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Topic: Non-linear recursive functions
Replies: 6   Last Post: Jan 26, 2013 2:24 PM

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Timsn274

Posts: 251
Registered: 12/13/04
Re: Non-linear recursive functions
Posted: Jul 8, 2012 7:07 PM
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On Wednesday, July 4, 2012 3:42:56 PM UTC-4, Richard Clark wrote:
> On Wednesday, July 4, 2012 2:05:46 AM UTC+1, Tim Norfolk wrote:
> > On Tuesday, July 3, 2012 5:30:09 PM UTC-4, Richard Clark wrote:
> > > I've been investigating orbits produced by iterating funtions of the
> > > form f(x,y) = (y,g(x,y)) for different functions g and different
> > > initial values of x and y.
> > >
> > > For example let g(x,y) = 2^y - x
> > >
> > > f then has 2 fixed points; at (1,1) and (2,2)
> > >
> > > (This is quite easy to do in Excel.)
> > >
> > > If we start from the point (1+a,1+a) where 0 < a < 1 the orbit goes
> > > round the point (1,1) in a loop if a is close to 0. As we increase
> > > the size of a the loop seems to get 'pulled' towards the other fixed
> > > point (2,2) so that it has a pear shape. As a gets very close to 1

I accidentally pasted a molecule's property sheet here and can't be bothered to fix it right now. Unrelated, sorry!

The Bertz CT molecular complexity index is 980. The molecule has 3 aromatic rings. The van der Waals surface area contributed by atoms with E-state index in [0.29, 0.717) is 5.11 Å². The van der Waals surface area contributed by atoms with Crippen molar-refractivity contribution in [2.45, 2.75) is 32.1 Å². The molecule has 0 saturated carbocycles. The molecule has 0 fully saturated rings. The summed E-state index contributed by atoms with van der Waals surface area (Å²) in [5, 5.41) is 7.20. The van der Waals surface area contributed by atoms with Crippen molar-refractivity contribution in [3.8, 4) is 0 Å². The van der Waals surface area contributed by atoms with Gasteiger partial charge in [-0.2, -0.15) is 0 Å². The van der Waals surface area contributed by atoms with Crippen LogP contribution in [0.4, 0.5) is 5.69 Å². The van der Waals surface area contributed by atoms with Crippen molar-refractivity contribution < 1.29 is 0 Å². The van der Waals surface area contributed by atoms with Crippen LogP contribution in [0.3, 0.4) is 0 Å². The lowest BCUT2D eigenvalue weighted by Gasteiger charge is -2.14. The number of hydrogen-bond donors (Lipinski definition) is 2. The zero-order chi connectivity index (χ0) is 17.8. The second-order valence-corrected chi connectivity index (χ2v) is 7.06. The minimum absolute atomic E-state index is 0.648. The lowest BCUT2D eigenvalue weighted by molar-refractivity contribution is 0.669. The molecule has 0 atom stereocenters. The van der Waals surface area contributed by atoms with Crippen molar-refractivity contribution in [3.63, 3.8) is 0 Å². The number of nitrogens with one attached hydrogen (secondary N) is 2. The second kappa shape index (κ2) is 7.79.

> > > (e.g. 0.999) an interesting thing happens: The orbit goes round (1,1)
> > > in a loop a certain number of times and then shoots off extremely
> > > quickly. This seems to be chaotic: Although the same behaviour occurs
> > > if we increase a further, the number of times it goes around the loop
> > > before it shoots off is unpredictable.
> > >
> > > Does anybody know anything about these functions?
> > >
> > > Is there a general theory of them?

> >
> > Look up 'ergodic theory'.

>
> Thanks, but I don't think ergodic theory applies to the function above because Lesbesgue measure isn't invariant under it (although I think it may be quasi-invariant).


If this were my problem, I might start with a local linearization of the operator, to determine which of the fixed points were attractive.



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